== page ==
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If you rent a property, usually, the landlord will require a refundable security deposit on top of the monthly rent. Landlords often ask for it to be paid in advance and withhold them to protect the premises from damage, unpaid utility bills, or simply cover for non-payment of rent until the premises have been vacated. 

When Can We Get the Security Deposit Back from a Landlord in Florida? 

A landlord has to return the tenant’s security deposit within 15 to 60 days after the premises was vacated and keys were returned. Let us imagine that this is not the case, and a landlord intends to keep the amount or a portion of the deposit. 

Is Wear and Tear on the Premises a Basis for the Landlord to Withhold the Tenant’s Security Deposit? 

Landlords should not withhold the security deposit due to the damages that occur because of aging, commonly called wear and tear. In Florida, the law underscores that a tenant must return the rented premises in the same condition when they took it.  

Likewise, under the same law, the landlord should not withhold the tenant’s security deposit for any amount relating to the normal aging of the premises, for example, scuffs on the floor, air filter replacement, and painting maintenance. 

If the wear and tear is included in the lease agreement and described as a responsibility of the tenant before vacating the premises, it must be followed. If no mention of the wear and tear in the lease agreement and dispute arises, Florida’s common law shall be followed. 

What are the Deductions the Landlord can make in Florida from a Tenant’s Security Deposit? 

Damage made by the tenant exceeding ordinary wear and tear while in possession of the premises for some time may prompt the tenant to deduct an amount from the security deposit. Any damages that can cause harm affecting the value of the property committed through intent or purpose shall be grounds for the landlord to deduct from the deposit. 

Examples of damage beyond wear and tear are broken windows or missing screens, missing door handles, a hole in the wall, tears, punctures in the carpet or linoleum, or pet urine stains in the wall and carpet.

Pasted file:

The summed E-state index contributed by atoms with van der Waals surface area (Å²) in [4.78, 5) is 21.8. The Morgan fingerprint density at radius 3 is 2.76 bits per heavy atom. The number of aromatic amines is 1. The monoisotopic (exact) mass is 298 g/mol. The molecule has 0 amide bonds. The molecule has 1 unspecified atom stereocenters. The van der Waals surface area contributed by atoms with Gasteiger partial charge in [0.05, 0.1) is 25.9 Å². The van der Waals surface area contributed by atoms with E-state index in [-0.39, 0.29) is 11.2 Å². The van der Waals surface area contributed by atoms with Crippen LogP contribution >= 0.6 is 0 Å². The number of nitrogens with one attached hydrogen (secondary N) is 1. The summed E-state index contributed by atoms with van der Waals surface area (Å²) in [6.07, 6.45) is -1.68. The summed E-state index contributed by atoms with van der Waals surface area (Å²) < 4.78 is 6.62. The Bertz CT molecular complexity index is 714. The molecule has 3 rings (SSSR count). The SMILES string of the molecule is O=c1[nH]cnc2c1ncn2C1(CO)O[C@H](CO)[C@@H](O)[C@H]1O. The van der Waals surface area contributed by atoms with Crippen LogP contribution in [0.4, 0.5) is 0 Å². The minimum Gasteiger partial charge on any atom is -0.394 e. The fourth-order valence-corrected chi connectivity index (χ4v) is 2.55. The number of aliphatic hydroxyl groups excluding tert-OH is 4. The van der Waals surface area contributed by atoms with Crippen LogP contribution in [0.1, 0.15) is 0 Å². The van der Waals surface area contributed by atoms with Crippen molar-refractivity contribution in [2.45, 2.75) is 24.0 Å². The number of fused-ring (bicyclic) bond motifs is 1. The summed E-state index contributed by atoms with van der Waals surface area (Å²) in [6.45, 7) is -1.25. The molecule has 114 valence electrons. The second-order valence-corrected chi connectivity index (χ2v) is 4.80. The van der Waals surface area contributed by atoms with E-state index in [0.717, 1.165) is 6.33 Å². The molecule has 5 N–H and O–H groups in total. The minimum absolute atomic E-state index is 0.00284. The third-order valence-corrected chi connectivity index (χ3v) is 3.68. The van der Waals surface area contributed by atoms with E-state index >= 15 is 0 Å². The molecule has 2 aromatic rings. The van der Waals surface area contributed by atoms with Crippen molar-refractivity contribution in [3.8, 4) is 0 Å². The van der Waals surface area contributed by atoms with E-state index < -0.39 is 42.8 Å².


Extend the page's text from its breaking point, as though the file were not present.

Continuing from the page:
Charging the Tenant and Imposing a Claim on Security Deposit 

The law allows a deduction of a portion or equal to the damage. The landlord should give the tenant a written notice through certified mail at the last known address within 30 days before vacating the premises. If the landlord fails to provide information to the tenant, the landlord loses the right to claim the security deposit.  

Tenant’s Objection to Landlord’s Notice of Intention to Impose Claim on Security Deposit 

Upon receipt of the landlord’s notice, the tenant has 15 days to reply through certified mail and object to the claim. If the tenant fails to send their reply within the time frame, the landlord can deduct or keep the security deposit. If there is a remaining balance in the security deposit, the landlord should return the credit to the tenant within 30 days. 

If both parties do not reach an agreement and a legal suit is filed, the party that prevailed is entitled to get all the attorney’s fees and costs from the lawsuit. 

We can help you get your Money Back.

Knowing about your rights when it comes to security deposits is essential. We are knowledgeable in real estate laws in Miami and have legal experts ready to help you. The law firm of Jurado & Farshchian, P.L., will win for you. Get in touch with Attorney Romy B. Jurado  at (305)921-0440 or send us an email at Romy@jflawfirm.com to start a consultation.

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